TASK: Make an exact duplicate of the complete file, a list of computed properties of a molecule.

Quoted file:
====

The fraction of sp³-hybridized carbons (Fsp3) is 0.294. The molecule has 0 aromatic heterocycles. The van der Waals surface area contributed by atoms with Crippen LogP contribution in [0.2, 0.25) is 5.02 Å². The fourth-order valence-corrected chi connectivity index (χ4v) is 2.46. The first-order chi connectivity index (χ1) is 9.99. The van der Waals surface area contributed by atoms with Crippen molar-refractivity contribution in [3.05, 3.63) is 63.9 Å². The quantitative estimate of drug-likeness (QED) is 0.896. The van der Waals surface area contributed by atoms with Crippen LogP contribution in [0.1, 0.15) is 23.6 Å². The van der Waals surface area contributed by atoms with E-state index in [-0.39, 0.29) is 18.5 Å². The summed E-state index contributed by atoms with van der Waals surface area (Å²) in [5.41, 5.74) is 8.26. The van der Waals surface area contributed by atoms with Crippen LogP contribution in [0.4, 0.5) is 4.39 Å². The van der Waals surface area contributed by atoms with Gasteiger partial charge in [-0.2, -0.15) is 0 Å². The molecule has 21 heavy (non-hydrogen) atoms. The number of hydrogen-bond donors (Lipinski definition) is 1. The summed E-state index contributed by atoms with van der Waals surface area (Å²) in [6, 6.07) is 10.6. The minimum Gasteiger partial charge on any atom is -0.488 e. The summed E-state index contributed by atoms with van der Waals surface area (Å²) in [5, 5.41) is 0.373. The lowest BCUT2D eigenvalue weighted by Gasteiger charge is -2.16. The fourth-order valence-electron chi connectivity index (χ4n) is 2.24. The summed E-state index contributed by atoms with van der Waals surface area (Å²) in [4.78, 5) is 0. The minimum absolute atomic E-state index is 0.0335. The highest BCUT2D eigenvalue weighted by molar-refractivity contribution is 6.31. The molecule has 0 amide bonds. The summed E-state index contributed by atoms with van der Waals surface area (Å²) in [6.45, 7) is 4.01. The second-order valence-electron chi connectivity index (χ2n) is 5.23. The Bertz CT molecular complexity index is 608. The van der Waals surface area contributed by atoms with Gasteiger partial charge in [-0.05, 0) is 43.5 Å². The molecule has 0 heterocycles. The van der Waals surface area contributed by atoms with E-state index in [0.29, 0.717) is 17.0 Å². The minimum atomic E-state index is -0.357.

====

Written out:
The fraction of sp³-hybridized carbons (Fsp3) is 0.294. The molecule has 0 aromatic heterocycles. The van der Waals surface area contributed by atoms with Crippen LogP contribution in [0.2, 0.25) is 5.02 Å². The fourth-order valence-corrected chi connectivity index (χ4v) is 2.46. The first-order chi connectivity index (χ1) is 9.99. The van der Waals surface area contributed by atoms with Crippen molar-refractivity contribution in [3.05, 3.63) is 63.9 Å². The quantitative estimate of drug-likeness (QED) is 0.896. The van der Waals surface area contributed by atoms with Crippen LogP contribution in [0.1, 0.15) is 23.6 Å². The van der Waals surface area contributed by atoms with E-state index in [-0.39, 0.29) is 18.5 Å². The summed E-state index contributed by atoms with van der Waals surface area (Å²) in [5.41, 5.74) is 8.26. The van der Waals surface area contributed by atoms with Crippen LogP contribution in [0.4, 0.5) is 4.39 Å². The van der Waals surface area contributed by atoms with Gasteiger partial charge in [-0.2, -0.15) is 0 Å². The molecule has 21 heavy (non-hydrogen) atoms. The number of hydrogen-bond donors (Lipinski definition) is 1. The summed E-state index contributed by atoms with van der Waals surface area (Å²) in [6, 6.07) is 10.6. The minimum Gasteiger partial charge on any atom is -0.488 e. The summed E-state index contributed by atoms with van der Waals surface area (Å²) in [5, 5.41) is 0.373. The lowest BCUT2D eigenvalue weighted by Gasteiger charge is -2.16. The fourth-order valence-electron chi connectivity index (χ4n) is 2.24. The summed E-state index contributed by atoms with van der Waals surface area (Å²) in [4.78, 5) is 0. The minimum absolute atomic E-state index is 0.0335. The highest BCUT2D eigenvalue weighted by molar-refractivity contribution is 6.31. The molecule has 0 amide bonds. The summed E-state index contributed by atoms with van der Waals surface area (Å²) in [6.45, 7) is 4.01. The second-order valence-electron chi connectivity index (χ2n) is 5.23. The Bertz CT molecular complexity index is 608. The van der Waals surface area contributed by atoms with Gasteiger partial charge in [-0.05, 0) is 43.5 Å². The molecule has 0 heterocycles. The van der Waals surface area contributed by atoms with E-state index in [0.29, 0.717) is 17.0 Å². The minimum atomic E-state index is -0.357.